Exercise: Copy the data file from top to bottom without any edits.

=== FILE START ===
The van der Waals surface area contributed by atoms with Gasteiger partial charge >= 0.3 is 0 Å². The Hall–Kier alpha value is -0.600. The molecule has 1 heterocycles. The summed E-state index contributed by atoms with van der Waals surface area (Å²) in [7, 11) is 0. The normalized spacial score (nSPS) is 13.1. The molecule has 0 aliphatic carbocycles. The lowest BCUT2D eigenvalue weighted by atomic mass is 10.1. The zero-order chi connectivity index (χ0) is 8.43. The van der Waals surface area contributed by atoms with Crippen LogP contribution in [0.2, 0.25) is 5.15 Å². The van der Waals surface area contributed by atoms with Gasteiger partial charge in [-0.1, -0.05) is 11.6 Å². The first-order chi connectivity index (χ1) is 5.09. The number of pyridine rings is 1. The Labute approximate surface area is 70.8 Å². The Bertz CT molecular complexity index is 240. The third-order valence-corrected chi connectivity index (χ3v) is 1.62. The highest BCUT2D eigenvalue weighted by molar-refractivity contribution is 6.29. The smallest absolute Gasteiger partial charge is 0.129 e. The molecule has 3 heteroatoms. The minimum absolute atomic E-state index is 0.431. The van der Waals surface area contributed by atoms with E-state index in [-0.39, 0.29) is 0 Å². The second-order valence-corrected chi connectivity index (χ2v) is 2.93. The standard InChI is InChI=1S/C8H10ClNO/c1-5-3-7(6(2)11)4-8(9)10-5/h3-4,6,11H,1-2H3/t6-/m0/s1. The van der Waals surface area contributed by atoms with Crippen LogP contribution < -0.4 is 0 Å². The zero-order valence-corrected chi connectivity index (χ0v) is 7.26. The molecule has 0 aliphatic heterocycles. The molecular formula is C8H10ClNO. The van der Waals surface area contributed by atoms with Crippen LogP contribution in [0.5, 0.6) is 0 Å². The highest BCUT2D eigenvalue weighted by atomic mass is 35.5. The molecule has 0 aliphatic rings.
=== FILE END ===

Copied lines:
The van der Waals surface area contributed by atoms with Gasteiger partial charge >= 0.3 is 0 Å². The Hall–Kier alpha value is -0.600. The molecule has 1 heterocycles. The summed E-state index contributed by atoms with van der Waals surface area (Å²) in [7, 11) is 0. The normalized spacial score (nSPS) is 13.1. The molecule has 0 aliphatic carbocycles. The lowest BCUT2D eigenvalue weighted by atomic mass is 10.1. The zero-order chi connectivity index (χ0) is 8.43. The van der Waals surface area contributed by atoms with Crippen LogP contribution in [0.2, 0.25) is 5.15 Å². The van der Waals surface area contributed by atoms with Gasteiger partial charge in [-0.1, -0.05) is 11.6 Å². The first-order chi connectivity index (χ1) is 5.09. The number of pyridine rings is 1. The Labute approximate surface area is 70.8 Å². The Bertz CT molecular complexity index is 240. The third-order valence-corrected chi connectivity index (χ3v) is 1.62. The highest BCUT2D eigenvalue weighted by molar-refractivity contribution is 6.29. The smallest absolute Gasteiger partial charge is 0.129 e. The molecule has 3 heteroatoms. The minimum absolute atomic E-state index is 0.431. The van der Waals surface area contributed by atoms with E-state index in [-0.39, 0.29) is 0 Å². The second-order valence-corrected chi connectivity index (χ2v) is 2.93. The standard InChI is InChI=1S/C8H10ClNO/c1-5-3-7(6(2)11)4-8(9)10-5/h3-4,6,11H,1-2H3/t6-/m0/s1. The van der Waals surface area contributed by atoms with Crippen LogP contribution < -0.4 is 0 Å². The zero-order valence-corrected chi connectivity index (χ0v) is 7.26. The molecule has 0 aliphatic heterocycles. The molecular formula is C8H10ClNO. The van der Waals surface area contributed by atoms with Crippen LogP contribution in [0.5, 0.6) is 0 Å². The highest BCUT2D eigenvalue weighted by atomic mass is 35.5. The molecule has 0 aliphatic rings.